In this article, we’re answering “does an executor have to show accounting to beneficiaries?”
The short answer is yes, but there are nuances. In this article, we’ll share everything beneficiaries and executors should be aware of while also answering some of the most common questions on the topic.
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Please note: Different jurisdictions impose different rules on the responsibilities carried out by an executor. So, it’s important to find the specific laws that pertain to your estate to fully understand the relevant requirements.
Feel free to use the table of contents to jump ahead to the sections most relevant to you.
Table of Contents
- Does an Executor Have to Show Accounting to Beneficiaries?
- What Are the Duties of an Executor?
- Frequently Asked Questions
- Ready to Explore Your Options?
Does an Executor Have to Show Accounting to Beneficiaries?
Yes, an executor does have to show accounting to beneficiaries. In most cases, this is done after all liabilities, expenses, and taxes have been settled and includes a list of all assets to be distributed, this is known as a final Estate Account. In most jurisdictions, delivery of an Estate Account can be enforced by law.
That said, it is possible for the beneficiaries to waive the delivery of accounting. Though, regardless of the beneficiaries’ decision, it’s important for executors to maintain clear and transparent financial accounting to avoid personal liability in the future.
What Are the Duties of an Executor of a Will to the Beneficiaries?
The duties of an executor of a will to the beneficiaries include settling liabilities and obligations, distributing of assets, and finalizing accounts. As mentioned, prior to distribution, an executor will provide the main beneficiaries with a final Estate Account.
A final Estate Account refers to the final document that summarizes all of the assets, liabilities, taxes, expenses, and assets to be distributed to the beneficiaries in the process of settling the account. However, it als
Duties of an Executor of a Will to the Beneficiaries:
- Pay all outstanding debts
- Make tax payments on behalf of the estate
- Pay other administrative expenses related to the estate
- Identify and communicate with the beneficiaries
- Protect the assets during their tenure as executor
- Distribute assets to the beneficiaries
- Prepare and deliver a final Estate Account
Can an Executor Also Be a Beneficiary?
Yes, an executor can also be a beneficiary. In fact, it is very common for an executor to also be a beneficiary since the person choosing the executor often wants someone they can trust and that will carry out the best wishes of all the beneficiaries.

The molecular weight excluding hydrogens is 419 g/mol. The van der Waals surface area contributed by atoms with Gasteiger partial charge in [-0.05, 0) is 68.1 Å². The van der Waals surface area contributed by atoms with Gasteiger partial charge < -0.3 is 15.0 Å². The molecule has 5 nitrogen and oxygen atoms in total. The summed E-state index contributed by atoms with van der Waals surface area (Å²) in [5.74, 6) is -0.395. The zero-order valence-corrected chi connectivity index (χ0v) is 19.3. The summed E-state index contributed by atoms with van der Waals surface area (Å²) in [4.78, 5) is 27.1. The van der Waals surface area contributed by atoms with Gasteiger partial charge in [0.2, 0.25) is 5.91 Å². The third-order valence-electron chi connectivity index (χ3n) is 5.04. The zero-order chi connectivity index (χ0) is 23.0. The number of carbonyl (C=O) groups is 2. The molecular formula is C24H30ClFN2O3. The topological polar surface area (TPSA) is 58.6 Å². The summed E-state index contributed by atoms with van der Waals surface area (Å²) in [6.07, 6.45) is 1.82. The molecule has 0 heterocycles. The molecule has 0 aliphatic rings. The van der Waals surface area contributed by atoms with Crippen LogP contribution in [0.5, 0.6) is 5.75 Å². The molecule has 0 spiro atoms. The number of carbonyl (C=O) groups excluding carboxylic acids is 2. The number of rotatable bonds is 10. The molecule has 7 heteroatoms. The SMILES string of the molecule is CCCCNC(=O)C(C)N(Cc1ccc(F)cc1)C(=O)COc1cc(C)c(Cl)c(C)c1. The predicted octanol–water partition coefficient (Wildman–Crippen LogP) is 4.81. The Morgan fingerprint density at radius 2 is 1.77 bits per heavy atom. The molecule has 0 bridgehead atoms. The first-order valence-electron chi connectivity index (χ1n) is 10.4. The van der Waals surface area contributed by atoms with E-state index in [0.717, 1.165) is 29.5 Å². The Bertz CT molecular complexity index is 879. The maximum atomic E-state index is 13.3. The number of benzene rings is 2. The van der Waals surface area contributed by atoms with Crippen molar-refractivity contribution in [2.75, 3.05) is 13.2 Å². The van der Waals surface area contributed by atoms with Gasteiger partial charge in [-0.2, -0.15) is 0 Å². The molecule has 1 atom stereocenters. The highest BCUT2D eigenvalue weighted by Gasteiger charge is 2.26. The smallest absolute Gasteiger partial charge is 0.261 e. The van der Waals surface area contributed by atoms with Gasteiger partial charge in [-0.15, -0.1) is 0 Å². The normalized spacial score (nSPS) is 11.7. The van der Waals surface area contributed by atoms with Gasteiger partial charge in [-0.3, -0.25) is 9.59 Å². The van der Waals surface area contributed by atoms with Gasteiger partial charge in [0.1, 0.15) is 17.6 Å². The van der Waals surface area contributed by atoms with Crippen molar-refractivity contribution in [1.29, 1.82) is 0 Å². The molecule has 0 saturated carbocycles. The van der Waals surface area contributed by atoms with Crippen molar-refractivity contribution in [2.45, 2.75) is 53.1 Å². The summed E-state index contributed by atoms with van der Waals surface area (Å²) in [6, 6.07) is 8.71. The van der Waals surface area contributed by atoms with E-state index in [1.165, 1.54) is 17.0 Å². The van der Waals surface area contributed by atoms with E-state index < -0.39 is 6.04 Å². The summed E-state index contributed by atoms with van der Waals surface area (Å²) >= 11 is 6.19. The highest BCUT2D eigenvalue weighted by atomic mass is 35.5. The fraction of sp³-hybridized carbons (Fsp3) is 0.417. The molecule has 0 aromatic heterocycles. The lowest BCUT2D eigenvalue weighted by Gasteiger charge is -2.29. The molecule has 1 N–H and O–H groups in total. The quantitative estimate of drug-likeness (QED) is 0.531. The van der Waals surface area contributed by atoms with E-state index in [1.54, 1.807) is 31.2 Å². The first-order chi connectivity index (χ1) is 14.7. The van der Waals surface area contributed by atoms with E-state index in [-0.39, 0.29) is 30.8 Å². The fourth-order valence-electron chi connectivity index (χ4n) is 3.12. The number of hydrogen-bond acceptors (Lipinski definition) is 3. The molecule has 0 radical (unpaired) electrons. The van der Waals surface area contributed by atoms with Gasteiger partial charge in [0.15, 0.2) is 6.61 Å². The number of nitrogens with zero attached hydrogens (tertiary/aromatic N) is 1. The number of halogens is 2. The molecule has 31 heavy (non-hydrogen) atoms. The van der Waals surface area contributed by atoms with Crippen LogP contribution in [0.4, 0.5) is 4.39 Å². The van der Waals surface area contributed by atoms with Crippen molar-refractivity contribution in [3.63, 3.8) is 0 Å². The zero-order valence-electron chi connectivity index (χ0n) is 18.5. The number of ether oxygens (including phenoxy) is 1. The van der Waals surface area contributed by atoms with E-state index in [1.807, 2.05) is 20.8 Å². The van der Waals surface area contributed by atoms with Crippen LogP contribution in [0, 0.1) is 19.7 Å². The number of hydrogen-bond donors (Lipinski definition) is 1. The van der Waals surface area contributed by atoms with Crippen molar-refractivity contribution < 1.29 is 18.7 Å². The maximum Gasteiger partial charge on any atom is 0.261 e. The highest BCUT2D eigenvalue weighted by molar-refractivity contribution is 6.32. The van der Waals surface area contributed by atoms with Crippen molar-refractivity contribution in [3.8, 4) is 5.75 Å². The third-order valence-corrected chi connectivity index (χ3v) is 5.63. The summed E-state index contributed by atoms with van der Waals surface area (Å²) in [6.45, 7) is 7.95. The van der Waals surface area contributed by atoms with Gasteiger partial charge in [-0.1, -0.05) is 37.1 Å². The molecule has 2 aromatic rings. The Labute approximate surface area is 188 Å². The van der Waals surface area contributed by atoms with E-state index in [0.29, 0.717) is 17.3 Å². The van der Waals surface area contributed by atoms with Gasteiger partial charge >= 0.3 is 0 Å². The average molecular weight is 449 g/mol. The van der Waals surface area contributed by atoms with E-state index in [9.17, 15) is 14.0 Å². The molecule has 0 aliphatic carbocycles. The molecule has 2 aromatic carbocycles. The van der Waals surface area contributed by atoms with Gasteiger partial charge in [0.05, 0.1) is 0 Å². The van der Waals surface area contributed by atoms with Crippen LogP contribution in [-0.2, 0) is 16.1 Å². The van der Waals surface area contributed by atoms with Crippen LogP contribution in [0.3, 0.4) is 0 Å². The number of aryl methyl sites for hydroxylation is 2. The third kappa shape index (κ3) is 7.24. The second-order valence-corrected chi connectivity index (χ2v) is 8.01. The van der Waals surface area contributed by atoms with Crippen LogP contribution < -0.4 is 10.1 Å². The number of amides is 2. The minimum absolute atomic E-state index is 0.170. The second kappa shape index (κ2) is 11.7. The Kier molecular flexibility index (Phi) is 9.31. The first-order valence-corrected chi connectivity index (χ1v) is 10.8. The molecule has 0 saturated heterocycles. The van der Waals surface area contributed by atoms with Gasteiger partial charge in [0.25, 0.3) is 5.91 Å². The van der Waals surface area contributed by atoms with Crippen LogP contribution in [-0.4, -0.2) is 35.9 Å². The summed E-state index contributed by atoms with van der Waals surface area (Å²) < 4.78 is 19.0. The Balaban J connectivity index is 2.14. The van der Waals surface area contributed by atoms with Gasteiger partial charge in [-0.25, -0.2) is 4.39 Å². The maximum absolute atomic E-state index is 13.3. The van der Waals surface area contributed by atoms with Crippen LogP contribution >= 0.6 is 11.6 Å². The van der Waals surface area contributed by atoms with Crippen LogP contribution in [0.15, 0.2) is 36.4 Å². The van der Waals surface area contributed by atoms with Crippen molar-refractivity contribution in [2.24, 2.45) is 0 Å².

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Frequently Asked Questions
Below are three of the most common questions that we receive from people wondering if an executor has to show accounting to beneficiaries. If you have further questions you would like answered, don’t hesitate to get in touch with us directly.
Can a Beneficiary Ask to See Bank Statements?
Yes, a beneficiary can ask to see bank statements. But, the executor does not have to honor this request. In other words, it is in the sole discretion of the executor whether they will share bank statements with the beneficiaries. That said, the executor does have to provide a final Estate Account once the liabilities are settled and assets are ready to be distributed.
Do Beneficiaries need to Approve Estate Accounts?
No, beneficiaries do not need to approve estate accounts during the process of the executor settling the estate. Once the liabilities have been settled and the assets are ready to be distributed, the executor will provide the beneficiaries with a final Estate Account. This includes all of the assets, liabilities, expenses, transactions, and assets pending distribution.
What Is an Informal Accounting of an Estate?
Informal accounting of an estate refers to providing the beneficiaries with a final accounting. This includes a summary of the assets, liabilities, expenses, taxes, and pending distributions. In other words, it is an informal accounting of all the financial transactions that took place for an estate.
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